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Team members pictured:
from Left Front: Peter Ericksen, Romina Nikoukar Ph.D., Paul Guseman Left Rear: Michelle Chen, Carolyn Sawyer Ph.D., Tim Miller Ph.D., Nishant Mehta, Mark Jensenius, Steve Jenkins, Musad Haque Ph.D.
Team members not pictured: Amy Alford, Justin Atchison Ph.D., Justin Thomas, and Rick Tschiegg.
When DART Investigation Co-Lead Andy Rivkin asked me to write a blog post about SMART Nav, I thought he was float-ing an April Fool's day prank … in December. When I realized he was serious, the obvious next question was, "How many words?" As an engineer, the idea of pausing to write a post is terrifying – but it's also an amazing opportunity to share this critical part of this important mission.
SMART Nav is the autonomous algorithm on DART that makes the decisions related to navigating the spacecraft toward Didymos-B. It stands for Small-body Maneuvering Autonomous Real-Time Navigation as it is intended to maneuver around or toward a small body (like an asteroid or comet). For DART, the algorithm uses the imagery taken by the on-board camera and identifies the targets in the image that could be the Didymos system. It then has to decide which target is Didymos-A and which one is Didymos-B. Like my teenage son who "optimizes" his use of energy, SMART Nav has to figure out when it is worthwhile to fire the thrusters and when it is best to coast, based on how much fuel is left and how far the Didymos system is from the spacecraft.
What makes this challenge even more fun is that we don't yet have a clear picture of what the Didymos system looks like. Radar and imaging data show that the Didymos system is a tidally locked binary, meaning that the same side of Didymos-B always faces Didymos-A, like the same side of our Moon always faces us. But we are unsure of the exact shape of either of the asteroids; their albedo, or light reflecting off the asteroids; or whether there could be a potential third body in the system.
To develop an algorithm that is robust to these unknowns, we needed a modeling and simulation environment that enabled us to emulate these elements as well as spacecraft behavior and optical payload behavior. However, I couldn't do all of this on my own. I needed help from experts. The team started out with three engineers: one that specialized in image processing (me), another in mission design (Justin Atchison), and the guidance, navigation, and control (GNC) "anomaly" (Mark Jensenius). I call Mark an anomaly because he's not just a GNC guy, he is equally strong in software engineering; in order to develop a robust algorithm that can fly in space, I believe that strong software engineering is a requirement.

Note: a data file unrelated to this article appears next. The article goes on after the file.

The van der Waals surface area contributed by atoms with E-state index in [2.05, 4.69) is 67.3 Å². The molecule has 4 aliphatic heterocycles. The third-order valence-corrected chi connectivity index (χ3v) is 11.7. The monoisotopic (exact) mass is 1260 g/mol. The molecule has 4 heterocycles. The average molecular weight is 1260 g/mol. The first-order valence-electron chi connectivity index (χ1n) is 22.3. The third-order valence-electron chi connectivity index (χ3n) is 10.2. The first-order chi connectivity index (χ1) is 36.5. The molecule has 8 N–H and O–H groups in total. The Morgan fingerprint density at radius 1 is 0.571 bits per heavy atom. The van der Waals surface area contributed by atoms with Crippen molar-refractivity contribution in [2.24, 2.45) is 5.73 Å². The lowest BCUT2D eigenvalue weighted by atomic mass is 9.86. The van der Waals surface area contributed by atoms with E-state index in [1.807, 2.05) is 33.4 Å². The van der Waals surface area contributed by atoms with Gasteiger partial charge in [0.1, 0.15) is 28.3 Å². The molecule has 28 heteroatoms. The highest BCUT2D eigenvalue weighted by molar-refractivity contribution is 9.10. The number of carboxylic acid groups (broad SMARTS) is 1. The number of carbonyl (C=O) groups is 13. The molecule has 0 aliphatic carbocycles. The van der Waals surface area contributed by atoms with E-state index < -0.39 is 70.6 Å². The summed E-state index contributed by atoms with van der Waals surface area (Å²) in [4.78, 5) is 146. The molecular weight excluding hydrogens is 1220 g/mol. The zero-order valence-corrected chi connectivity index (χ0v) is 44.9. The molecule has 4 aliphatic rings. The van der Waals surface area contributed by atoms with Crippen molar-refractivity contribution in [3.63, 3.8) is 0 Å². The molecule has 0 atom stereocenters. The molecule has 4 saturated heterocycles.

Together, we developed the generic SMART Nav capability on an APL internal research and development effort. But as we started expanding the simulation, we realized we needed additional experts on the team. Nishant Mehta joined us and immediately extended our optical rendering and camera emulation capability, as we needed something that could simulate noise of the detector and optics, render stars, and give us the ability to change parameters such as integration time and required resolution. At the time, we had an algorithm and simulation environment developed in MATLAB and C++.
It didn't take long before the team doubled in size. We had a flight software expert that architected and developed the software in the loop (SWIL) capability. With any SWIL is the need for speed, and new experts came onboard to optimize execution time. A validation team was formed to make sure that our models do not defy physics. We even assembled a team whose primary objective is to break the SMART Nav algorithm. I could easily write another thousand words to tell you about this fantastic team, but our team picture captures how much fun we are having. Since it takes a team to build an autonomous spacecraft, it'll take a team to continue to tell the DART story – so keep an eye out for the next blog post on another aspect of the first mission to nudge an asteroid off course.